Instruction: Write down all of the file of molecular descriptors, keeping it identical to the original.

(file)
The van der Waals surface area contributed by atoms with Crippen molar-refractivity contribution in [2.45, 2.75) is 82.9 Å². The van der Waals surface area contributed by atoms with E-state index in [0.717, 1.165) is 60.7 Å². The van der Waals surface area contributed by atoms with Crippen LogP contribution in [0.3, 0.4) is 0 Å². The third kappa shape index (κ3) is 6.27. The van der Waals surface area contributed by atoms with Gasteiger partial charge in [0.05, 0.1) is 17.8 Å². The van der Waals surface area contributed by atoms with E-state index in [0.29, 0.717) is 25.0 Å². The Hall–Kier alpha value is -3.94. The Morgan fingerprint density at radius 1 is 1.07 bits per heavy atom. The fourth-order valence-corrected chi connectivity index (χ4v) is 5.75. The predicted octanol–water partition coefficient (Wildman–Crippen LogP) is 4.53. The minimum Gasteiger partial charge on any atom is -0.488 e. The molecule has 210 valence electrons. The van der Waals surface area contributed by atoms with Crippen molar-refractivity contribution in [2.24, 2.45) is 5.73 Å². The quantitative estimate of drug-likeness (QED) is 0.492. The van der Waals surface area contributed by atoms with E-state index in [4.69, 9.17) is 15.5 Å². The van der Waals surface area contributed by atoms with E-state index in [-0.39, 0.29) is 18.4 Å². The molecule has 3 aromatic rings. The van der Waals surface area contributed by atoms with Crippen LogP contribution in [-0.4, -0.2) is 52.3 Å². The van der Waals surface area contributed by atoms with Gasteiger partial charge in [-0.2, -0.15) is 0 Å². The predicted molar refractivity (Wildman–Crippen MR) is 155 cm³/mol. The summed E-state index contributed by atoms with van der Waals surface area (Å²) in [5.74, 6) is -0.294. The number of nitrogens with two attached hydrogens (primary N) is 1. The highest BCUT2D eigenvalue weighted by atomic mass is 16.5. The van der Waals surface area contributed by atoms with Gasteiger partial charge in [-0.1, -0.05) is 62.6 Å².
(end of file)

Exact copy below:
The van der Waals surface area contributed by atoms with Crippen molar-refractivity contribution in [2.45, 2.75) is 82.9 Å². The van der Waals surface area contributed by atoms with E-state index in [0.717, 1.165) is 60.7 Å². The van der Waals surface area contributed by atoms with Crippen LogP contribution in [0.3, 0.4) is 0 Å². The third kappa shape index (κ3) is 6.27. The van der Waals surface area contributed by atoms with Gasteiger partial charge in [0.05, 0.1) is 17.8 Å². The van der Waals surface area contributed by atoms with E-state index in [0.29, 0.717) is 25.0 Å². The Hall–Kier alpha value is -3.94. The Morgan fingerprint density at radius 1 is 1.07 bits per heavy atom. The fourth-order valence-corrected chi connectivity index (χ4v) is 5.75. The predicted octanol–water partition coefficient (Wildman–Crippen LogP) is 4.53. The minimum Gasteiger partial charge on any atom is -0.488 e. The molecule has 210 valence electrons. The van der Waals surface area contributed by atoms with Crippen molar-refractivity contribution in [2.24, 2.45) is 5.73 Å². The quantitative estimate of drug-likeness (QED) is 0.492. The van der Waals surface area contributed by atoms with E-state index in [4.69, 9.17) is 15.5 Å². The van der Waals surface area contributed by atoms with E-state index in [-0.39, 0.29) is 18.4 Å². The molecule has 3 aromatic rings. The van der Waals surface area contributed by atoms with Crippen LogP contribution in [-0.4, -0.2) is 52.3 Å². The van der Waals surface area contributed by atoms with Gasteiger partial charge in [-0.2, -0.15) is 0 Å². The predicted molar refractivity (Wildman–Crippen MR) is 155 cm³/mol. The summed E-state index contributed by atoms with van der Waals surface area (Å²) in [5.74, 6) is -0.294. The number of nitrogens with two attached hydrogens (primary N) is 1. The highest BCUT2D eigenvalue weighted by atomic mass is 16.5. The van der Waals surface area contributed by atoms with Gasteiger partial charge in [-0.1, -0.05) is 62.6 Å².